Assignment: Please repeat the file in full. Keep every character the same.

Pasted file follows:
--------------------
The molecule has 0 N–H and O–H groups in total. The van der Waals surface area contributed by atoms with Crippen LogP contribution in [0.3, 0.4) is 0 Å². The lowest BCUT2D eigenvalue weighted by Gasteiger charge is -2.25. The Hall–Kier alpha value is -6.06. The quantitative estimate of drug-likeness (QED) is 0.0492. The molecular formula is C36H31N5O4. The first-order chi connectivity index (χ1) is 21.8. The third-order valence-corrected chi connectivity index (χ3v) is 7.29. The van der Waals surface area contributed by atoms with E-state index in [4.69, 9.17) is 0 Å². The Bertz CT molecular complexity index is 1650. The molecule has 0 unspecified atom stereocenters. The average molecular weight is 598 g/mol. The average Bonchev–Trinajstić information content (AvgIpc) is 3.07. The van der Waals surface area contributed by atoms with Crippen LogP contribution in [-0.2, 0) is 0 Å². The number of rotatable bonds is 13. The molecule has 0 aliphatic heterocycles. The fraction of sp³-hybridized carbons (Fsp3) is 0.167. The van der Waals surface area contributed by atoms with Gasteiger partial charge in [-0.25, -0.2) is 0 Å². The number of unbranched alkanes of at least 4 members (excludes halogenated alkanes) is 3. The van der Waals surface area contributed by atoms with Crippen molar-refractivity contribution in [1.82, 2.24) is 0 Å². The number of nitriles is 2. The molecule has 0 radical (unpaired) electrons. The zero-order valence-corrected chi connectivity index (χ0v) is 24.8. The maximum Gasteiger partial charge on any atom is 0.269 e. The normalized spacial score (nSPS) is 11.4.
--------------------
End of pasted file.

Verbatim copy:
The molecule has 0 N–H and O–H groups in total. The van der Waals surface area contributed by atoms with Crippen LogP contribution in [0.3, 0.4) is 0 Å². The lowest BCUT2D eigenvalue weighted by Gasteiger charge is -2.25. The Hall–Kier alpha value is -6.06. The quantitative estimate of drug-likeness (QED) is 0.0492. The molecular formula is C36H31N5O4. The first-order chi connectivity index (χ1) is 21.8. The third-order valence-corrected chi connectivity index (χ3v) is 7.29. The van der Waals surface area contributed by atoms with E-state index in [4.69, 9.17) is 0 Å². The Bertz CT molecular complexity index is 1650. The molecule has 0 unspecified atom stereocenters. The average molecular weight is 598 g/mol. The average Bonchev–Trinajstić information content (AvgIpc) is 3.07. The van der Waals surface area contributed by atoms with Crippen LogP contribution in [-0.2, 0) is 0 Å². The number of rotatable bonds is 13. The molecule has 0 aliphatic heterocycles. The fraction of sp³-hybridized carbons (Fsp3) is 0.167. The van der Waals surface area contributed by atoms with Gasteiger partial charge in [-0.25, -0.2) is 0 Å². The number of unbranched alkanes of at least 4 members (excludes halogenated alkanes) is 3. The van der Waals surface area contributed by atoms with Crippen molar-refractivity contribution in [1.82, 2.24) is 0 Å². The number of nitriles is 2. The molecule has 0 radical (unpaired) electrons. The zero-order valence-corrected chi connectivity index (χ0v) is 24.8. The maximum Gasteiger partial charge on any atom is 0.269 e. The normalized spacial score (nSPS) is 11.4.